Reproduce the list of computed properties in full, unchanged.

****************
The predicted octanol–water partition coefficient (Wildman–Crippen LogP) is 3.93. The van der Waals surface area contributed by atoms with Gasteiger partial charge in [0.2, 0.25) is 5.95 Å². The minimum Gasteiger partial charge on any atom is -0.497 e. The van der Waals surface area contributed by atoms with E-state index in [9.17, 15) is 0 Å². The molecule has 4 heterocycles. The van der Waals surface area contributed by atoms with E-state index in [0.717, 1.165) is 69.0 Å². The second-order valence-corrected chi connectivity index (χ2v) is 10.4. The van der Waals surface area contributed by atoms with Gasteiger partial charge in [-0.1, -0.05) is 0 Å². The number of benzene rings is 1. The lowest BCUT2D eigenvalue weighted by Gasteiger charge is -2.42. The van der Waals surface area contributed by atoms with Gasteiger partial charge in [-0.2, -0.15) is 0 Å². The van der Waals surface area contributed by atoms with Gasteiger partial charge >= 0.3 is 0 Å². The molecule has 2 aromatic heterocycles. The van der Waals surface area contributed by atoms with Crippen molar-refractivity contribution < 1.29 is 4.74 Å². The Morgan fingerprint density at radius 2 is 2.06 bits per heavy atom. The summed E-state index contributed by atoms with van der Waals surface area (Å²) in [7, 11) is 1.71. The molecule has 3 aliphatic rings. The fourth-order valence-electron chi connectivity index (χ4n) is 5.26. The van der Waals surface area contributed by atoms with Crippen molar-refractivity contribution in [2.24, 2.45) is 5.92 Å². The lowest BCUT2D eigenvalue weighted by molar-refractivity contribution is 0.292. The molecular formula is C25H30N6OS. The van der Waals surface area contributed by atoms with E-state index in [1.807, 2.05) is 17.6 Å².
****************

The predicted octanol–water partition coefficient (Wildman–Crippen LogP) is 3.93. The van der Waals surface area contributed by atoms with Gasteiger partial charge in [0.2, 0.25) is 5.95 Å². The minimum Gasteiger partial charge on any atom is -0.497 e. The van der Waals surface area contributed by atoms with E-state index in [9.17, 15) is 0 Å². The molecule has 4 heterocycles. The van der Waals surface area contributed by atoms with E-state index in [0.717, 1.165) is 69.0 Å². The second-order valence-corrected chi connectivity index (χ2v) is 10.4. The van der Waals surface area contributed by atoms with Gasteiger partial charge in [-0.1, -0.05) is 0 Å². The number of benzene rings is 1. The lowest BCUT2D eigenvalue weighted by Gasteiger charge is -2.42. The van der Waals surface area contributed by atoms with Gasteiger partial charge in [-0.2, -0.15) is 0 Å². The van der Waals surface area contributed by atoms with Gasteiger partial charge >= 0.3 is 0 Å². The molecule has 2 aromatic heterocycles. The van der Waals surface area contributed by atoms with Crippen molar-refractivity contribution < 1.29 is 4.74 Å². The Morgan fingerprint density at radius 2 is 2.06 bits per heavy atom. The summed E-state index contributed by atoms with van der Waals surface area (Å²) in [7, 11) is 1.71. The molecule has 3 aliphatic rings. The fourth-order valence-electron chi connectivity index (χ4n) is 5.26. The van der Waals surface area contributed by atoms with Crippen molar-refractivity contribution in [2.24, 2.45) is 5.92 Å². The lowest BCUT2D eigenvalue weighted by molar-refractivity contribution is 0.292. The molecular formula is C25H30N6OS. The van der Waals surface area contributed by atoms with E-state index in [1.807, 2.05) is 17.6 Å².